A clandestine affair between a young commoner and her king, love letters and a secret key: indeed, the tale lurking behind German safe authority Döttling’s newest pièce de résistance has all makings of a salacious historical romance novel.
Originally built in 1872 by the Morosini brothers in Milan, the object is said to have been commissioned by King Victor Emmanuel II, a place – or so the story goes – to keep love letters collected throughout his turbulent affair with mistress and future wife Rosa Vercellana.
If you look close enough, you’ll see the coded story of their love within the safe’s extremely elaborate detailing. The inner doors boast engravings depicting the royal crown and a rose surrounded by a heart. The medusa-esque medals were crafted to depict Rosa in her younger days.
Nearly 19 months went into the restoration process – an arduous, but ultimately rewarding task. “As always, we completely dissemble the entire safe down to the smallest screw or pin and then we start the restoration from scratch,” explains CEO Markus Döttling, whose great-grandfather started the business in 1919. “It’s like restoring a very rare and valuable antique car.”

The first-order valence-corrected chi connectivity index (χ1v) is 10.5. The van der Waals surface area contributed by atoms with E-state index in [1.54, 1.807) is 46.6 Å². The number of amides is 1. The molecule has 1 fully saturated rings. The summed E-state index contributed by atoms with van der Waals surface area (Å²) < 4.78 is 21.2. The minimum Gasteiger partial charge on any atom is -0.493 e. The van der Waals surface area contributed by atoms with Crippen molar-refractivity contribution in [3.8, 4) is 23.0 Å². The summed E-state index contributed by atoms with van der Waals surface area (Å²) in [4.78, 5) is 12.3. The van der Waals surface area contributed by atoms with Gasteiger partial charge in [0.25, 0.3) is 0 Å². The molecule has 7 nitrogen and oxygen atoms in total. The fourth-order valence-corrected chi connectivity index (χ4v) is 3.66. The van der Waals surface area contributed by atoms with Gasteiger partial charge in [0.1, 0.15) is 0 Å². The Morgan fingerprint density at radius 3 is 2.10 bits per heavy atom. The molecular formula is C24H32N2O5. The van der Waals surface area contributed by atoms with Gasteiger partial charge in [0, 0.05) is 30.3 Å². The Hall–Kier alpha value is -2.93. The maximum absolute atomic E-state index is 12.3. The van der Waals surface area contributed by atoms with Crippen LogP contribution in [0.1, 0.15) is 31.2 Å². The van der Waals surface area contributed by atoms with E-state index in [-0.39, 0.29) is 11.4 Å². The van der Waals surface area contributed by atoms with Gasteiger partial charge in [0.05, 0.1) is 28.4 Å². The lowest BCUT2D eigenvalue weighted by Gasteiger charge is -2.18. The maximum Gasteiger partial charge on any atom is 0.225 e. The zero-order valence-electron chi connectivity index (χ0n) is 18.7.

And indeed, the artefact is in good hands. Next to a slew of modern pieces (like Narcissus, an 800kg steel-bodied, chrome-plated Karl Lagerfeld collaboration, or the Van der Rohe-inspired, calfskin-coated Liberty Barcelona), a keen interest in preserving the works of past masters has remained a company hallmark. Past projects have included an early 20th-century Wilhelminian security cabinet, a mid-19th-century Napoleonic coffre-fort and a 1740 safe commissioned by the Medici clan.
While the story behind the King’s Secret safe is known, the company – whose scouts stumbled upon the piece in the aftermath of a house demolition in Southern Germany – are keeping tight-lipped about one thing: how to unlock the thing. “A small key opens one of the two main fittings that hide the main key hole,” says Döttling. “We don’t want to disclose how it works in detail.”